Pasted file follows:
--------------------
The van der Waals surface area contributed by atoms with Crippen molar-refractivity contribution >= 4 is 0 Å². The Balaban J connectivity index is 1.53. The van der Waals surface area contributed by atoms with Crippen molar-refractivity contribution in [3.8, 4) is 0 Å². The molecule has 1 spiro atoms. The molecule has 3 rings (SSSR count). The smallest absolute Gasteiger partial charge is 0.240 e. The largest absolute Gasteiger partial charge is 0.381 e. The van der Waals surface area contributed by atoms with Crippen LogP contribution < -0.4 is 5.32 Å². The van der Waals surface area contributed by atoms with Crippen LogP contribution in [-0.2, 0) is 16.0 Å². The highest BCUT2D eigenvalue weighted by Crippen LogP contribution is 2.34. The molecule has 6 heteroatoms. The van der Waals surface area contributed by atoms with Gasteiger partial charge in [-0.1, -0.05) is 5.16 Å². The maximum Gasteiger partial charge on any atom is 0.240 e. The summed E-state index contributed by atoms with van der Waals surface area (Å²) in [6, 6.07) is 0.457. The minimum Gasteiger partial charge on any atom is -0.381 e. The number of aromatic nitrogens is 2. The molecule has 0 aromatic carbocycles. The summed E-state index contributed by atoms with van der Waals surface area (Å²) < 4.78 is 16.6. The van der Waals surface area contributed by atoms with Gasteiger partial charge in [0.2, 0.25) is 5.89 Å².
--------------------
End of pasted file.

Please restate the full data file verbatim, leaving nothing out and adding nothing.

The van der Waals surface area contributed by atoms with Crippen molar-refractivity contribution >= 4 is 0 Å². The Balaban J connectivity index is 1.53. The van der Waals surface area contributed by atoms with Crippen molar-refractivity contribution in [3.8, 4) is 0 Å². The molecule has 1 spiro atoms. The molecule has 3 rings (SSSR count). The smallest absolute Gasteiger partial charge is 0.240 e. The largest absolute Gasteiger partial charge is 0.381 e. The van der Waals surface area contributed by atoms with Crippen LogP contribution < -0.4 is 5.32 Å². The van der Waals surface area contributed by atoms with Crippen LogP contribution in [-0.2, 0) is 16.0 Å². The highest BCUT2D eigenvalue weighted by Crippen LogP contribution is 2.34. The molecule has 6 heteroatoms. The van der Waals surface area contributed by atoms with Gasteiger partial charge in [-0.1, -0.05) is 5.16 Å². The maximum Gasteiger partial charge on any atom is 0.240 e. The summed E-state index contributed by atoms with van der Waals surface area (Å²) in [6, 6.07) is 0.457. The minimum Gasteiger partial charge on any atom is -0.381 e. The number of aromatic nitrogens is 2. The molecule has 0 aromatic carbocycles. The summed E-state index contributed by atoms with van der Waals surface area (Å²) < 4.78 is 16.6. The van der Waals surface area contributed by atoms with Gasteiger partial charge in [0.2, 0.25) is 5.89 Å².